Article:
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Battery and Hydrogen-powered Aircraft

Volume 834: debated on Thursday 30 November 2023


Asked by

To ask His Majesty’s Government what progress they have made towards achieving their aspiration to have battery and hydrogen-powered aircraft connecting different parts of the United Kingdom.

My Lords, zero-emission flight is one measure in the Government’s jet zero strategy to deliver net-zero UK aviation by 2050. The development of hydrogen and battery electric aircraft is technically challenging, and the Government are supporting the necessary innovation in the UK to overcome these barriers. Between 2013 and 2030, industry and government will invest over £5 billion to develop transformational aircraft technology and will continue to collaborate closely to drive progress through the Jet Zero Council.

I thank the Minister for that reply. Are the Government giving any consideration to using public service obligation flights as a test bed for these new technologies, given that they are essential services that are also short and domestic?

The DfT has published a jet zero strategy setting out the Government’s approach to delivering net-zero UK aviation by 2050. The strategy anticipates that a range of measures, including sustainable aviation fuels, zero-emission flights, carbon market measures and greater efficiencies in aircraft, airports and airspace will be require in tandem to achieve net zero by 2050.

My Lords, does the Minister believe that the principle of the polluter pays should apply to aviation, as it does across much of government policy, so that the cost of the emissions trading scheme, as well as the guaranteed prices for producers of sustainable fuels and the cost of an SAF mandate, should be paid by the airlines and, in turn, by the consumers who take the flights? This will not make flights exorbitantly expensive; it will ensure that the people who benefit from such transport bear the costs of it.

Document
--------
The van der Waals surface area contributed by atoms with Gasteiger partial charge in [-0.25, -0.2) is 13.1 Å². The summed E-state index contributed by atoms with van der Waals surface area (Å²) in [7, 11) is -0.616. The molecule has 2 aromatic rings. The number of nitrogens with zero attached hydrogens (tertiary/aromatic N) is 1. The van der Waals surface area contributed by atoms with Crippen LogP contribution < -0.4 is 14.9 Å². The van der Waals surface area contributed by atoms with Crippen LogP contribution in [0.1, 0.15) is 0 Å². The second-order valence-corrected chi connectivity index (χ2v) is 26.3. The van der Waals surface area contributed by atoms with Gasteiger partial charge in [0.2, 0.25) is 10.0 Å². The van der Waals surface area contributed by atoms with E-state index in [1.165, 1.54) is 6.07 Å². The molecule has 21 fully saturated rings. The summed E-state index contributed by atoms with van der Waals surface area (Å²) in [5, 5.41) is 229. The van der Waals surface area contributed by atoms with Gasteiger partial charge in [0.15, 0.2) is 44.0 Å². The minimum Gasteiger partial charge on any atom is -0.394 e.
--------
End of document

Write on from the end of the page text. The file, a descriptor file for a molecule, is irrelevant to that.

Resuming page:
I thank the noble Baroness for that question. In fairness to the airlines, a number of industry projects within the UK seek to bring hydrogen-propelled aircraft, for example, into commercial service. Airbus has its ZEROe project, through which it intends to bring into commercial service the world’s first zero-emission commercial aircraft by 2035. Launched in 2022, its ZEROe demonstrator project will explore how hydrogen propulsion technology can be configured, and there are many other projects within the industry.

My Lords, although hydrogen can be a green fuel, it is important that we focus more on green hydrogen, which is created by electrolysis using renewable energy, rather than blue or grey hydrogen. Can my noble friend tell us about the emphasis on green hydrogen as opposed to other hydrogens in order to meet the net-zero targets?

The UK Hydrogen Capability Network Phase 0 Project is a 12-month study funded by the Department for Business and Trade and led by the Aerospace Technology Institute, which builds on the ATI’s FlyZero study key recommendations. It will define the operating model for a group of open-access facilities designed to accelerate the development of liquid hydrogen propulsion aircraft technologies, capabilities and skills in the UK.

My Lords, would not this development have lots of incidental advantages? For example, it would make it easier for Peers from all parts of the United Kingdom to get down to Westminster, thus ending the outrage that over half the Members of a House that purports to represent the whole of the United Kingdom are from the south-east of England.

I am grateful for the noble Lord’s wisdom, and, as someone who travels from Wales, I appreciate his comments.

My Lords, the Government’s Jet Zero strategy set a target for domestic flights to reach net zero by 2040, but instead there has been a big increase in internal flights taken by private planes and helicopters, and many of those journeys could have been made more quickly by train. Can the Minister tell us what the Government are doing to discourage the use of private internal flights? Perhaps he can also have a word with his right honourable friend the Prime Minister to suggest that he might favour other forms of transport rather than private jets and helicopters.